“This is my old stomping grounds!” my friend shouted to me as I slid into the seat opposite her at Centro Latin Kitchen. “I used to get drunk here all the time when it was the Samba Room. And I broke my tailbone across the street at Bart’s CD Cellar.”
Struggling to be heard over the hustle and bustle of the busy Latin eatery and bar, the two of us reminisced about the days when the west end of the mall was completely dead and how much it’s changed and evolved. It’s become an area that’s chic and urban, complimentary and supplementary to the mall that once overshadowed it.
Centro isn’t a big place, with small tables fitted into a long, narrow dining room and a very cool bar, the back side of which opens onto the patio when the weather is nice. Unfortunately for us, it was stormy out, leaving the bar closed off and the room loud and stuffy.
We were intrigued by the menu, a stimulating play on Latin favorites with unusual ingredients. Our attentive server brought our drinks and appetizers: a salsa sampler that came with a sweet and spicy habanero salsa, a smoky chipotle and a fairly watery chile verde as well as an order of ceviche. The salsas were bright, fresh and flavorful. We had fun trying them in different combinations as our server suggested, but I was a little put off by the price tag (it worked out to about a dollar a tablespoon). The ceviche seemed a much better bargain with large chunks of expertly marinated fish coated in something akin to a cilantro pesto and partnered with green olives. The olives at first gave me pause, but they worked, and I resolved to trust chef Ian Clark.
A good thing, too. My friend snickered that we were lucky we aren’t picky eaters as she pointed out a line on the menu explaining that all the ingredients were essential to each dish and insinuating that special orders would be frowned upon. She ordered the chicken and goat cheese enchiladas and I decided on the duck carnitas tacos.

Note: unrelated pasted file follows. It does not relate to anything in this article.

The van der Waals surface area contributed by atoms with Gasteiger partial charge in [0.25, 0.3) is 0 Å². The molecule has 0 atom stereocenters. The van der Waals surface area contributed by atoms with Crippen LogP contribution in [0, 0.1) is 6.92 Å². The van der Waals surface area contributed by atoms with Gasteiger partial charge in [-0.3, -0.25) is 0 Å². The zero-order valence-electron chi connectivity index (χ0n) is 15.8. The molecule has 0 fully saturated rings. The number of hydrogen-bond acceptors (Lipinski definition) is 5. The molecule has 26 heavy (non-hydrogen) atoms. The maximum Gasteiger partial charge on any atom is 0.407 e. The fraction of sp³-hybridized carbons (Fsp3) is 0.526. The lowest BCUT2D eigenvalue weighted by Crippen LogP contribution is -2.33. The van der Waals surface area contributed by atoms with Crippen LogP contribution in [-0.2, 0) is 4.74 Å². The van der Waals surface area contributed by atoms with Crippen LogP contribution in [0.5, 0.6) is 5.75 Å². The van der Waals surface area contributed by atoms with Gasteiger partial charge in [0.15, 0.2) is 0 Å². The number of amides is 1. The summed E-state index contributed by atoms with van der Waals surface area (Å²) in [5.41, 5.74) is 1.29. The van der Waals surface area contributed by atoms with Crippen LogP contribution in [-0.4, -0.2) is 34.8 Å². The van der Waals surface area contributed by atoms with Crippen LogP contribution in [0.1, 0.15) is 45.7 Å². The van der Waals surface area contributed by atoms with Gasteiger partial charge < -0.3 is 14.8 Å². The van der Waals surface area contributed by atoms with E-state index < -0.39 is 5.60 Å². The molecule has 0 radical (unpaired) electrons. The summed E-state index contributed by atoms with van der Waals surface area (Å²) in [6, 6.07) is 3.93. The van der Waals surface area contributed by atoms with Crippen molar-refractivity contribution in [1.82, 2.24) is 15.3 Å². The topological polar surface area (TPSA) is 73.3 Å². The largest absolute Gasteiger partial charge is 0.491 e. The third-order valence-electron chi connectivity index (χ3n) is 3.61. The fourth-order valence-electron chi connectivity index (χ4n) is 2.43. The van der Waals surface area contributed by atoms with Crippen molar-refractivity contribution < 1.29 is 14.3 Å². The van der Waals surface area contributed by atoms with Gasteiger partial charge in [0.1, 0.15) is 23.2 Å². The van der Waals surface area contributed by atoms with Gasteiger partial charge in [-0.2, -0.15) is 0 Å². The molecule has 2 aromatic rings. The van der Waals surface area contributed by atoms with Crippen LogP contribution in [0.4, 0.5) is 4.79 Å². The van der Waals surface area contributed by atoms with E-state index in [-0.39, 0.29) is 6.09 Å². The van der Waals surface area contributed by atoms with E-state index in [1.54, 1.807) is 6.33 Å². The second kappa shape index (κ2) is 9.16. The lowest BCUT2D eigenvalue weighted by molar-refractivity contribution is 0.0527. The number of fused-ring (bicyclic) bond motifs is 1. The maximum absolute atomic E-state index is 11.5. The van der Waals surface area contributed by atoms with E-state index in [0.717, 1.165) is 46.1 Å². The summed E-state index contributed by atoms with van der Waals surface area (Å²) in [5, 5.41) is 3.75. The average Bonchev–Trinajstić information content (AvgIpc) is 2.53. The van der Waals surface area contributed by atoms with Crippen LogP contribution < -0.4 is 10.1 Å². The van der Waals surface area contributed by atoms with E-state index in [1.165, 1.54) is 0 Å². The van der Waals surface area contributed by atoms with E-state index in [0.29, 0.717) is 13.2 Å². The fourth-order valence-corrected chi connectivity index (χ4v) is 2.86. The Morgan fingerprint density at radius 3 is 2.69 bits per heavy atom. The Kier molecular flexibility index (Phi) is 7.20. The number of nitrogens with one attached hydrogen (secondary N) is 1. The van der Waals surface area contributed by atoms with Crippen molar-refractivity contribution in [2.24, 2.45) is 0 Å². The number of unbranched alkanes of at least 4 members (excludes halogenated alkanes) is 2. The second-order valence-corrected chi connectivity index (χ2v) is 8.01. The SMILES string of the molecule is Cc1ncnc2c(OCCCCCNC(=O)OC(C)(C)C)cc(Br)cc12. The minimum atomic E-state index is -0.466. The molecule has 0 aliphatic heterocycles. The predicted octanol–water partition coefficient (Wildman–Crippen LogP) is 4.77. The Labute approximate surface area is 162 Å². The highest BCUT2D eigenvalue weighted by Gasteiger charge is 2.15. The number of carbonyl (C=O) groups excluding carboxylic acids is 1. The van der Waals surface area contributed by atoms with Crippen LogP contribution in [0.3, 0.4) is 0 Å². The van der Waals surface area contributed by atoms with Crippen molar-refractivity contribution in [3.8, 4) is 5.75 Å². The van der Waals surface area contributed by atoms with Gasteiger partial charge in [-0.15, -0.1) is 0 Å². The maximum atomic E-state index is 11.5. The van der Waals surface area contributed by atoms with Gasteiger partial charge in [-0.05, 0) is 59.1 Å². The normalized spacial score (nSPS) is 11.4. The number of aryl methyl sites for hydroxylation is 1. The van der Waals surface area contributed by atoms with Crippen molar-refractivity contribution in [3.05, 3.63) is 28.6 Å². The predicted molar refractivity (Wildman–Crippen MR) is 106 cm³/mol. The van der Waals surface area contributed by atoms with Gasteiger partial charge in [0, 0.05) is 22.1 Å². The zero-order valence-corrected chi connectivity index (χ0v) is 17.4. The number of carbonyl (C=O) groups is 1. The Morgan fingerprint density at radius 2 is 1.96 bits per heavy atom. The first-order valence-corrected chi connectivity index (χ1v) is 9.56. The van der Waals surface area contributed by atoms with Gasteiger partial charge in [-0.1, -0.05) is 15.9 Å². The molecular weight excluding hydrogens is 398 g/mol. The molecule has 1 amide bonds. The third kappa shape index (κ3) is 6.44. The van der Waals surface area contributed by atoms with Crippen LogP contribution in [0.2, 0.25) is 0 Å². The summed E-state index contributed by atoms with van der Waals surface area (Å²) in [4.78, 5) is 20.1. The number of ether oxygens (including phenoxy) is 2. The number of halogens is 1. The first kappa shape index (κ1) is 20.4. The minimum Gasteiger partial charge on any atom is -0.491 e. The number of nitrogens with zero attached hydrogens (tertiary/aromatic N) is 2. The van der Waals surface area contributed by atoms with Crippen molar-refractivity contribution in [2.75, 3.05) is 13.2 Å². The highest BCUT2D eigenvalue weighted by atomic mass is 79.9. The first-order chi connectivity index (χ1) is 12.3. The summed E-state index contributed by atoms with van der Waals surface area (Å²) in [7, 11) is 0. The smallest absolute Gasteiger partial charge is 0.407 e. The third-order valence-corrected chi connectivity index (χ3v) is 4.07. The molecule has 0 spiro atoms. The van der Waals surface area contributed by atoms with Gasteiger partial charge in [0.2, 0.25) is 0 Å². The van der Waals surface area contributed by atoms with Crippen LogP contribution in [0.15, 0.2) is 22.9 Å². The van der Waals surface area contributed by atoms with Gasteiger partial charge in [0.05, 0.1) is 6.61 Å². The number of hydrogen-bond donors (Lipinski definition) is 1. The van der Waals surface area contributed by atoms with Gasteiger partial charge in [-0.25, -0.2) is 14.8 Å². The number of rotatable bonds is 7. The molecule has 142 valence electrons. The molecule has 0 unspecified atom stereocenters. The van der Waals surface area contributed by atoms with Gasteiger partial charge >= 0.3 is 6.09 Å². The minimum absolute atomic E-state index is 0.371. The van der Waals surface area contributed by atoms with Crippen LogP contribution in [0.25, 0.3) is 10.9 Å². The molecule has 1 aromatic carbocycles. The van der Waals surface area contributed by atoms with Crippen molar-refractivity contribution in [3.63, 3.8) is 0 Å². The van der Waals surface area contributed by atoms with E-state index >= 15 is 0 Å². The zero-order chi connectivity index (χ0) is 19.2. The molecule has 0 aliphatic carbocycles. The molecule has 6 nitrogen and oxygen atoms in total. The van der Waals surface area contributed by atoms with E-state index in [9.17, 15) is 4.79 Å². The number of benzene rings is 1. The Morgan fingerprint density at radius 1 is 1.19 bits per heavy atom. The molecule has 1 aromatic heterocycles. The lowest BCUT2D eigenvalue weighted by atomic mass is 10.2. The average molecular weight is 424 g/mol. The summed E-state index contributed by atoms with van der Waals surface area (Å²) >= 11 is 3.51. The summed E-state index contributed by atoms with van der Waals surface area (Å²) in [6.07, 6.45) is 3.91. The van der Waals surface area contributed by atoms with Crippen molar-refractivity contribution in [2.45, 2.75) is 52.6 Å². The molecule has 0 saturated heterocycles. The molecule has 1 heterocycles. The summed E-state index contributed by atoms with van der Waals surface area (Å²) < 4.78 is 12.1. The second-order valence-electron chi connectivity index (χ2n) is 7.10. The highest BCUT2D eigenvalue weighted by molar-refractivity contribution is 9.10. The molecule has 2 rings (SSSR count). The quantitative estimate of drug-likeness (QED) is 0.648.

The enchiladas were a little dry; having spent a few formative food years in New Mexico, I expect my enchiladas to be swimming in sauce barely contained by the confines of the plate. But the spices, chicken and cheese were a great combination, and we loved the black beans that accompanied the dish. The duck tacos were brilliant, reminding me happily of Mexico City-style street tacos I enjoyed while living in LA. Two perfect corn tortillas topped with a pile of shredded duck carnitas, lightly dressed shredded cabbage that gave it a dose of crunch, a few crumbles of smooth cheese and some luridly pink pickled onion. The sweet and sour and spicy flavors melded beautifully until I was wishing I hadn’t eaten quite so much ceviche and saved myself for the main course.
My trust in Centro’s chef was not misplaced; the food was excellent, creative and fresh.
And while our service was attentive and friendly, I found the atmosphere left a lot to be desired. My friend and I ended up at a coffee shop down the street to finish our evening because we were tired of shouting over the din of the loud music and noisy crowd. Maybe if it had been a different kind of evening we might have enjoyed some drinks and small plates at the bar before heading out to go dancing or to our next step on the pub crawl, but as it was, it was a challenge even holding a conversation without shouting.
Good thing we had great food to occupy our mouths.
Centro Latin Kitchen & Refreshment Palace
950 Pearl Street, Boulder
Bottom line: Exciting food; overexcited atmosphere.